Your workplace culture could be encouraging presenteeism. If employees feel their jobs are at risk by taking time off for illness, you’re encouraging something you’d ideally like to prevent. Make sure employees understand their health is important to you and to the overall health of the company. Workplace wellness programs may help here. While there are recent studies that indicate such programs are not achieving the intended results (reducing insurance claim costs); the effort you put into showing your employees you care about their well-being can be a step in the process to having them understand that coming to work while ill does not serve them or you.

Lead by example. If as a supervisor, manager or other upper level executive, you show up sick, you’re encouraging others to do the same. When an employee comes to work with a clearly contagious illness, it’s really best to send her home to get better, and make sure she understands her job is not in jeopardy for missing a day or two here or there due to illness.

Our company was closed on Monday and we had a snow day on Tuesday, so I had an additional couple of days without losing work time to recover (mostly) from the flu. Have I gone to work with a cold? Yep. I’ll think about it a bit more before I do so again. Here’s hoping that you can convince your employees to do the same.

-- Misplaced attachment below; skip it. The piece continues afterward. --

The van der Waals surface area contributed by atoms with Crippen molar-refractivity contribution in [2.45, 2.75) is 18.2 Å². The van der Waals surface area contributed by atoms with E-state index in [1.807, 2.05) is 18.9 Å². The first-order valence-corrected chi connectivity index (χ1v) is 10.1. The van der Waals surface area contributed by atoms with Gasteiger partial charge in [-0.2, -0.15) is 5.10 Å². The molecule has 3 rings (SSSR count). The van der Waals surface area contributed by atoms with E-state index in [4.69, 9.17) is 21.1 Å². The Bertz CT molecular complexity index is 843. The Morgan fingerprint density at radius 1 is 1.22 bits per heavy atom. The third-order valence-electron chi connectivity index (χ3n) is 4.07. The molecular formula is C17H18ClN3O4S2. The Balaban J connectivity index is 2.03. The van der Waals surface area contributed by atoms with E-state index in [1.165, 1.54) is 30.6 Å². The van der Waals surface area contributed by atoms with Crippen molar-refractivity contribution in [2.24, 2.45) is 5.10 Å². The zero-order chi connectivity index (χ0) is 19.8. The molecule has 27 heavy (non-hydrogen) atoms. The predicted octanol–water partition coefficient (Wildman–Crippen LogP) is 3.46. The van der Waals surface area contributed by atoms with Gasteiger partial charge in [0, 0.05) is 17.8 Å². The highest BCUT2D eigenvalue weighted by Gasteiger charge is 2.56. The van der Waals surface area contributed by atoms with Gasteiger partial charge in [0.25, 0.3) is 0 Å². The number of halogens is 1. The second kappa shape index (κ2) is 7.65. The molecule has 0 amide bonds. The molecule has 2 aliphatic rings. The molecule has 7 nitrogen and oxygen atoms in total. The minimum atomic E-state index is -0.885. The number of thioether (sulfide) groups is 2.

Thursday, January 16, 2014

How to Stop Your Employees from Leaving

According to a new Careerbuilder survey, 21% of full-time employees intend to look for a new job this year. What’s your turnover lately? The survey shows overall job satisfaction seems to be down (59% vs. 66% in 2013). More than 3000 full-time, private sector employees were polled in November and December 2013. They cited the following as reasons for looking for a different job:

58% are dissatisfied with their job.
45% are dissatisfied with their advancement opportunities.
39% aren’t happy with their work/life balance.
39% feel they are underemployed.
39% are feeling highly stressed.
37% have a poor opinion of their boss’s performance.